HOLYOKE, Mass. (WWLP) – Lawmakers met with non-profit leaders in Holyoke on Friday to celebrate the progress that has been made to end homelessness in western Massachusetts.
The Network to End Homelessness is a collaboration of dozens of local, state and regional agencies.
The Kittridge Conference Center at Holyoke Community College was the setting for a large gathering of state lawmakers, non-profit leaders and those directly impacted by addiction and homelessness.
Michael Lamothe of Westfield was one of three people given an award for putting their life back on track. Lamothe knows what its like to live a life on the streets. He grew up in a broken home, did drugs and alcohol by age 11, was sent to live with a father he never knew, ran away, and was homeless. He told 22News how these agencies saved his life.
“I’m a member of society today because of them. You don’t want to be out there on the streets. But it’s a sickness. You are out there and its hard to find a place. It’s hard to get back on your feet again.”
His mother told 22News what it was like to helplessly watch her son hit rock bottom.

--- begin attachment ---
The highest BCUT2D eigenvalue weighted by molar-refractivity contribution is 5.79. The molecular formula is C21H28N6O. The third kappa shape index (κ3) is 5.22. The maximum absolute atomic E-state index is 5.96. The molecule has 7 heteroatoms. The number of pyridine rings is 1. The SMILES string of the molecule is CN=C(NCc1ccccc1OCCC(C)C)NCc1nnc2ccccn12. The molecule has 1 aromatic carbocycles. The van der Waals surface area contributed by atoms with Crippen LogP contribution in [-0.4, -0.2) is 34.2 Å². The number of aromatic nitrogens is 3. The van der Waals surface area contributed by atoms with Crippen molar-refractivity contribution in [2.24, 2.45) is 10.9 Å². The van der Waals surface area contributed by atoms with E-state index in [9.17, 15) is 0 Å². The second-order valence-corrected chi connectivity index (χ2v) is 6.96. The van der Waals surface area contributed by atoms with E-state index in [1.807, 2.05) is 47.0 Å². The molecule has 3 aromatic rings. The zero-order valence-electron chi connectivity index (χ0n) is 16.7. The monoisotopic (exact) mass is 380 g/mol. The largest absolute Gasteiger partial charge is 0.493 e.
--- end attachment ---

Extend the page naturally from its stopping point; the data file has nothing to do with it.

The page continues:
“It was very scary,” said Diane Auger. “To watch him go through that. He’s been down. He couldn’t get down any further than what he was. To see him step up and go through what he has been through is amazing. I am so very proud of him.”
The Network to End Homelessness celebrated their statistical success, and acknowledged that more work needs to be done.
“We have reduced veteran homelessness 27%. We have reduced family homelessness by 35%. That really translates into fewer families living in motels and moving into permanent housing instead,” said Pamela Schwartz, the Director of the Western Massachusetts Networks to End Homelessness.
Their goal is to eliminate veteran homelessness this year, and family and youth homelessness by 2020. Friday’s meeting brought together groups from all sectors including education, housing, child care and health services.